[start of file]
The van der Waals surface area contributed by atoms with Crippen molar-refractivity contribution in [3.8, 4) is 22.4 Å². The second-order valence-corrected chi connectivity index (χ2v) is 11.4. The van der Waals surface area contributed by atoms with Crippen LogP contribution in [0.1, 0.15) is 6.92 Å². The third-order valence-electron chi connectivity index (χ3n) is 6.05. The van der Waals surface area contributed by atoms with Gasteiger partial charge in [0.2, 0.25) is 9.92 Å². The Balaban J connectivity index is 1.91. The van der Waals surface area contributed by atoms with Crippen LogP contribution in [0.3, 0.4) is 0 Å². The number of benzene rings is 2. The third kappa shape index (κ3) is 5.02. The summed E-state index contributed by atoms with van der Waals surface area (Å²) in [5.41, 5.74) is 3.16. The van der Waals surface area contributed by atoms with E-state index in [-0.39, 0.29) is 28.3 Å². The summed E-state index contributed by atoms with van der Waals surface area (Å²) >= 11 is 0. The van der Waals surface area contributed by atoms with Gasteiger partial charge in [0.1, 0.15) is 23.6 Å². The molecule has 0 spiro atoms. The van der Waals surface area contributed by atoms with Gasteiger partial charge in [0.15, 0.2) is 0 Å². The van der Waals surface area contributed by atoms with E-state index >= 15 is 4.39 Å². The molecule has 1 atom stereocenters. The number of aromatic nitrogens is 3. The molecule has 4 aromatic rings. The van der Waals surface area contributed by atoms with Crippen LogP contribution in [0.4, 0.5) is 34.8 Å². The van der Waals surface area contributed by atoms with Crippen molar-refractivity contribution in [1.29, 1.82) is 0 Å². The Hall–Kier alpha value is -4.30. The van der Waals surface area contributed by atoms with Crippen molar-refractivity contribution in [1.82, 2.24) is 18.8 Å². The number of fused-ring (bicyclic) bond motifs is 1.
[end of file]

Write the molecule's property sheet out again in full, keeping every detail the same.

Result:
The van der Waals surface area contributed by atoms with Crippen molar-refractivity contribution in [3.8, 4) is 22.4 Å². The second-order valence-corrected chi connectivity index (χ2v) is 11.4. The van der Waals surface area contributed by atoms with Crippen LogP contribution in [0.1, 0.15) is 6.92 Å². The third-order valence-electron chi connectivity index (χ3n) is 6.05. The van der Waals surface area contributed by atoms with Gasteiger partial charge in [0.2, 0.25) is 9.92 Å². The Balaban J connectivity index is 1.91. The van der Waals surface area contributed by atoms with Crippen LogP contribution in [0.3, 0.4) is 0 Å². The number of benzene rings is 2. The third kappa shape index (κ3) is 5.02. The summed E-state index contributed by atoms with van der Waals surface area (Å²) in [5.41, 5.74) is 3.16. The van der Waals surface area contributed by atoms with E-state index in [-0.39, 0.29) is 28.3 Å². The summed E-state index contributed by atoms with van der Waals surface area (Å²) >= 11 is 0. The van der Waals surface area contributed by atoms with Gasteiger partial charge in [0.1, 0.15) is 23.6 Å². The molecule has 0 spiro atoms. The van der Waals surface area contributed by atoms with Gasteiger partial charge in [0.15, 0.2) is 0 Å². The van der Waals surface area contributed by atoms with E-state index >= 15 is 4.39 Å². The molecule has 1 atom stereocenters. The number of aromatic nitrogens is 3. The molecule has 4 aromatic rings. The van der Waals surface area contributed by atoms with Crippen LogP contribution in [0.4, 0.5) is 34.8 Å². The van der Waals surface area contributed by atoms with Crippen molar-refractivity contribution in [1.29, 1.82) is 0 Å². The Hall–Kier alpha value is -4.30. The van der Waals surface area contributed by atoms with Crippen molar-refractivity contribution in [1.82, 2.24) is 18.8 Å². The number of fused-ring (bicyclic) bond motifs is 1.